This decision infuriated the Shi'ite caliph Al-Mustansir Billah.To punish the Zirids, he unleashed the Banu Hilal Arab tribe on Ifriqiya; a large part of the country was set to the torch, the Zirid capital Kairouan was razed in 1057, and only a few coastal towns, including Tunis and Mahdia, escaped destruction.Some scholars claim that it originated from Tynes, which was mentioned by Diodorus Siculus and Polybius in the course of descriptions of a location resembling present-day Al-Kasbah; Tunis's old Berber Bourgade.
Having previously played a minor role behind Kairouan and Mahdia, Tunis was promoted to the rank of provincial capital.
In 1228, Governor Abu Zakariya seized power and, a year later, took the title of Emir and founded the Hafsid dynasty.
Early on, Tunis played a military role; the Arabs recognized the strategic importance of its proximity to the Strait of Sicily.
From the beginning of the 8th century Tunis was the chef-lieu of the area: it became the Arabs' naval base in the western Mediterranean Sea, and took on considerable military importance.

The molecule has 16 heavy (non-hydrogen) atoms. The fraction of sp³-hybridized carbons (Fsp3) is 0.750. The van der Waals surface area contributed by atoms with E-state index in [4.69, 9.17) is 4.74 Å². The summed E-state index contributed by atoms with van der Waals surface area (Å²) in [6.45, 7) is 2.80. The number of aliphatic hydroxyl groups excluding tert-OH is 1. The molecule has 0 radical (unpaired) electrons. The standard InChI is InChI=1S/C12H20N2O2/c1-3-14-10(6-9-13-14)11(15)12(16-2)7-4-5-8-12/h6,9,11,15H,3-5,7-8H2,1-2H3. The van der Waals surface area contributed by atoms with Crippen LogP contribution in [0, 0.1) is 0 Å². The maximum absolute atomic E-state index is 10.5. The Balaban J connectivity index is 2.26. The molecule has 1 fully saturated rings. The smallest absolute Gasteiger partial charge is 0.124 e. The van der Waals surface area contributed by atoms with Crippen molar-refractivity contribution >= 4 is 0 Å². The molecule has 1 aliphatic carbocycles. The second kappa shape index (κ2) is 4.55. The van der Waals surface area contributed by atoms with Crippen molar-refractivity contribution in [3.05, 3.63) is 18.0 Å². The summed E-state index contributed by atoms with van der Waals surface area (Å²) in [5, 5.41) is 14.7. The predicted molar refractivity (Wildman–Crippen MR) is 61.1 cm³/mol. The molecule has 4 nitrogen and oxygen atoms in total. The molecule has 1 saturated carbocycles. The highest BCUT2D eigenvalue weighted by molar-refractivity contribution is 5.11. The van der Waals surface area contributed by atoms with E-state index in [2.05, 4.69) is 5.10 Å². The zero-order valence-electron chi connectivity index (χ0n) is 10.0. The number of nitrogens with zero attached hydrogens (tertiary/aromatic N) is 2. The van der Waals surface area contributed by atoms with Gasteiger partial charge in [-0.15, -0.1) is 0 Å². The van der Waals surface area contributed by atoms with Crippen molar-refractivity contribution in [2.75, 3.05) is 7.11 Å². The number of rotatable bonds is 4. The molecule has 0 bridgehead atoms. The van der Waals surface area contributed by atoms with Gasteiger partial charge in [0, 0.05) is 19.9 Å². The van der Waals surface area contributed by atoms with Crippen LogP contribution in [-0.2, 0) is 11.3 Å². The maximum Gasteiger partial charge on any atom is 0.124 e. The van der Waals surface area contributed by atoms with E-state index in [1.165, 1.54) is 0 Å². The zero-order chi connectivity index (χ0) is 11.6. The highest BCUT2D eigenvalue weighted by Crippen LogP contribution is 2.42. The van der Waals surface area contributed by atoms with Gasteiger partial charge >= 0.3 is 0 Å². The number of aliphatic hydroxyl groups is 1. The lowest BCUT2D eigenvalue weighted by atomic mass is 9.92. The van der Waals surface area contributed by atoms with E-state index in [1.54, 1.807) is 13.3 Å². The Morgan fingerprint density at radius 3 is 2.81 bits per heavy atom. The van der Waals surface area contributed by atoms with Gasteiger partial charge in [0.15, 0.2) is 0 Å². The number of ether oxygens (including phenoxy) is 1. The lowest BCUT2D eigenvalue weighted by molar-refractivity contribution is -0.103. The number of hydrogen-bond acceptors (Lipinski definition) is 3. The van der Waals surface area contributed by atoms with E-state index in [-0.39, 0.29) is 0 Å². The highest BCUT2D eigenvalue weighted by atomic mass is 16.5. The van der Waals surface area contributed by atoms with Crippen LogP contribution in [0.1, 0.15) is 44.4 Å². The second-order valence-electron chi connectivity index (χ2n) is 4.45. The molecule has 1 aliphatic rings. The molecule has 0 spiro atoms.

which can be pronounced as "Tūnus", "Tūnas", or "Tūnis".
All three variations were mentioned by the Greek-Syrian geographer al-Rumi Yaqout in his Mu'jam al-Bûldan (Dictionary of Countries).The city became the capital of a Hafsid kingdom stretching towards Tripoli and Fez.Walls were built to protect the emerging principal town of the kingdom, surrounding the medina, the kasbah and the new suburbs of Tunis.This small independent kingdom picked up the threads of trade and commerce with other nations, and brought the region back to peace and prosperity.The Almohad conquest marked the beginning of the dominance of the city in Tunisia.but the city benefited from economic improvements and quickly became the second most important in the kingdom.